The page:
Hustvedt used her experience in wearing a corset as part of her wardrobe as an extra in a movie she was part of, to elaborate on the factors that fashion plays in society. Fashion is used to distinguish feminine and masculine, define social status and express one’s desired image. Using fashion to differentiate between femininity and masculinity is as basic a function as its purpose of coverage or protection.
Hustvedt’s example of the wardrobe and lack of hair of the Buddhist monks and nuns, prove how important fashion is in defining gender. “Had they all stripped naked and stood together, the difference between them would have been ridiculously small, would have been no more nor less than what the difference truly is – genital variation and a few secondary sexual characteristics in the chest and hips” (Hustvedt 446). A corset is a great article of clothing to use as an example of how fashion accentuates gender. It creates an hour glass figure which emphasizes a women’s bust and hips.
“The corset helped to create a notion of femininity, and the lines it produced have gone in and out of fashion ever since” (Hustvedt 448). Fashion is also a way for people to express their social ranking or status. Hustvedt used the hoop skirt and petticoat she wore as an extra in a film as an example of how even in 1860 fashion was a crucial expression of one’s social class. The fact that these garments restricted a lot of bodily movement was a way to show that a woman wearing this was not the type of women you would find doing lower class duties such as scrubbing the floor, or tending to the garden. “If you’re wearing one, it’s a sign that during the day you are never on your knees. …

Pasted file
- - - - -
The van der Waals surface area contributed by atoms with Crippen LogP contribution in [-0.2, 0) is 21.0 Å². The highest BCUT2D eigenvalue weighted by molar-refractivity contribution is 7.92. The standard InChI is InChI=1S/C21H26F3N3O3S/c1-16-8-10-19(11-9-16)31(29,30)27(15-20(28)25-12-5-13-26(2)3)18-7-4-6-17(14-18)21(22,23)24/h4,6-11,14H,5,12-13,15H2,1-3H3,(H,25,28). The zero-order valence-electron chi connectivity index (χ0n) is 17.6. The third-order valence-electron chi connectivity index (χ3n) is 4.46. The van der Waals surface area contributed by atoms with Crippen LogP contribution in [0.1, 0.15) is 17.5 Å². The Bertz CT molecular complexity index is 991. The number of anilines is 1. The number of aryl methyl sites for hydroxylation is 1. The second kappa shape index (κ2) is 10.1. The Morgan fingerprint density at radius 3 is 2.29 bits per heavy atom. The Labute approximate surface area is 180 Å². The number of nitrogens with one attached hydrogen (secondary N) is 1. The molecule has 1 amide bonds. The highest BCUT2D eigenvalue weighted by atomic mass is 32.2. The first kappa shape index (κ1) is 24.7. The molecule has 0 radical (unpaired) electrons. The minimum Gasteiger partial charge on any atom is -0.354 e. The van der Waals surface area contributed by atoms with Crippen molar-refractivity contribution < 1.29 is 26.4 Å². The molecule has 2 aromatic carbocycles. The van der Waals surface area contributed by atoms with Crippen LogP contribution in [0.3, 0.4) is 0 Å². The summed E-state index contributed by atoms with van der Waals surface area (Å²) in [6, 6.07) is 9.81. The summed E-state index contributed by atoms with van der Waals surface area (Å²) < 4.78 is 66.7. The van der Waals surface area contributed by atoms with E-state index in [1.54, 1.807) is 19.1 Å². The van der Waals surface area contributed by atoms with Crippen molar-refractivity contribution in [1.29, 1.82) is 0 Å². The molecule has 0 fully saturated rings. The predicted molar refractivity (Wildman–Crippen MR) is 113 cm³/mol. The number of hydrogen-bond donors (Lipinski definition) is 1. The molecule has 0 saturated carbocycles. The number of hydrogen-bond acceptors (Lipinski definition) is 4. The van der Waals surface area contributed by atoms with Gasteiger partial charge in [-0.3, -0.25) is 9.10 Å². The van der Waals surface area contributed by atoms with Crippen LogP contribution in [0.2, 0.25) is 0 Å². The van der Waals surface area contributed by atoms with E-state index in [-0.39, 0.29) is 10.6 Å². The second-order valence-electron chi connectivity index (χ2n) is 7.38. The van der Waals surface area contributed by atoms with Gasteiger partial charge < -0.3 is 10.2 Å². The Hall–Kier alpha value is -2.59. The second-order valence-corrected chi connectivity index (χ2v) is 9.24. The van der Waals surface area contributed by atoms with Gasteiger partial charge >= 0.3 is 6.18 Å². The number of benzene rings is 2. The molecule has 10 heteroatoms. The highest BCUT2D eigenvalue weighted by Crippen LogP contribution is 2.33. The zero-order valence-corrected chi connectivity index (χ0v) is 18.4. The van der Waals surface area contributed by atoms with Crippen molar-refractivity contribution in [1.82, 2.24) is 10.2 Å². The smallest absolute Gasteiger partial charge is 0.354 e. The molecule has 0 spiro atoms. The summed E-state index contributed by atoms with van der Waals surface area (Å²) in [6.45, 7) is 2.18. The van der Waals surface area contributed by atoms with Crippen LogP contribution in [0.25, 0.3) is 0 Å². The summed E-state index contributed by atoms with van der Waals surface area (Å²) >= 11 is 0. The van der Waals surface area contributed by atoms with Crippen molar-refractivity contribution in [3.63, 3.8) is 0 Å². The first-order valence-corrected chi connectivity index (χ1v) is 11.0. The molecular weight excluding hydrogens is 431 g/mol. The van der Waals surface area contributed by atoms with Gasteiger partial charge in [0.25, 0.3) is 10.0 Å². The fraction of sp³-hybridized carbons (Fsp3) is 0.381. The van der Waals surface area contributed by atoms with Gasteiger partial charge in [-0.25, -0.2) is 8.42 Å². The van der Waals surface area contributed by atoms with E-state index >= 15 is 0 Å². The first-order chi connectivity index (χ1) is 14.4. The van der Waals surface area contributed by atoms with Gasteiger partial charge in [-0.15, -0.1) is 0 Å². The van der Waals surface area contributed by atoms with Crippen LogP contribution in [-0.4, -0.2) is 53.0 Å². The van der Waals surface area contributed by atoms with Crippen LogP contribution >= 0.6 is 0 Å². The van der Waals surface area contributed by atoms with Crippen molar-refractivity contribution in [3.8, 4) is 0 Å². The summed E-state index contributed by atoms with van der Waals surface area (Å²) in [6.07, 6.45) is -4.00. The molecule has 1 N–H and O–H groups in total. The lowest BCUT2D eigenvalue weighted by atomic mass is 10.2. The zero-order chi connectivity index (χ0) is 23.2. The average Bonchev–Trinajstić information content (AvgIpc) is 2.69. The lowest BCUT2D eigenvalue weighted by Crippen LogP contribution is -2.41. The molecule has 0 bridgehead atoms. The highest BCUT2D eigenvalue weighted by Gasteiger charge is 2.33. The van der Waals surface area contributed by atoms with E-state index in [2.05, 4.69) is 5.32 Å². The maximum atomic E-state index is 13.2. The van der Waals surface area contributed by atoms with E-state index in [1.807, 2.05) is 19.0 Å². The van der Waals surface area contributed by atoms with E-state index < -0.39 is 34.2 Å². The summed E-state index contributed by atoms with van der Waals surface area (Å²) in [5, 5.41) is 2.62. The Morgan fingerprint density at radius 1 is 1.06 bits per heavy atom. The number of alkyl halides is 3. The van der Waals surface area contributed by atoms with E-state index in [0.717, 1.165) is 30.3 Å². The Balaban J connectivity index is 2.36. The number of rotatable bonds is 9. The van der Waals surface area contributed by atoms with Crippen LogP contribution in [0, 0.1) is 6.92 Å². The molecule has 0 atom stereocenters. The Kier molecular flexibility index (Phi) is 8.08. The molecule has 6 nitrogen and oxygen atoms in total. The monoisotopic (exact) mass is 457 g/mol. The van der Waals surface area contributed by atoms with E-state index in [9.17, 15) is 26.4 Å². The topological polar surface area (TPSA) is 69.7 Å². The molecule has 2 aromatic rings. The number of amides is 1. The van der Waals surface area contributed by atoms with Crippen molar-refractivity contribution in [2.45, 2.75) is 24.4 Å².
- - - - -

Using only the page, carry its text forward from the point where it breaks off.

The hoop was a sign of class; its restriction meant luxury” (Hustvedt 448) Fashion is a way for one to express their personalities or to portray an image of what they want people to see them as. “Clothes give us insight into culture and its wishes, and into individuals and their desires. More than who you are, clothes articulate what you want to be” (Hustvedt 448). Fashion is also society’s way of categorizing people, a way to judge a book by its cover if it were. Hustvedt’s story of the experience she had walking down the streets of New York is a prime example of profiling someone based on their attire. Even though she believed she was portraying an image of femininity, her clothes combined with her height gave off the complete opposite vibe to the passing stranger. “The man had mistaken me for a transvestite.
The experience, both comic and sad, gave me a sudden insight into the venom that appearances can produce, not to speak of the often hazy line between femininity and its parodic double” (Hustvedt 449). Fashion has become a key factor in society. Clothing has more applications than its fundamental purposes. It empowers people to create personas, accentuate sexuality and emphasize societal standings. “In the end, wearing clothes is an act of the imagination, an invention of self, a fiction” (Hustvedt 450).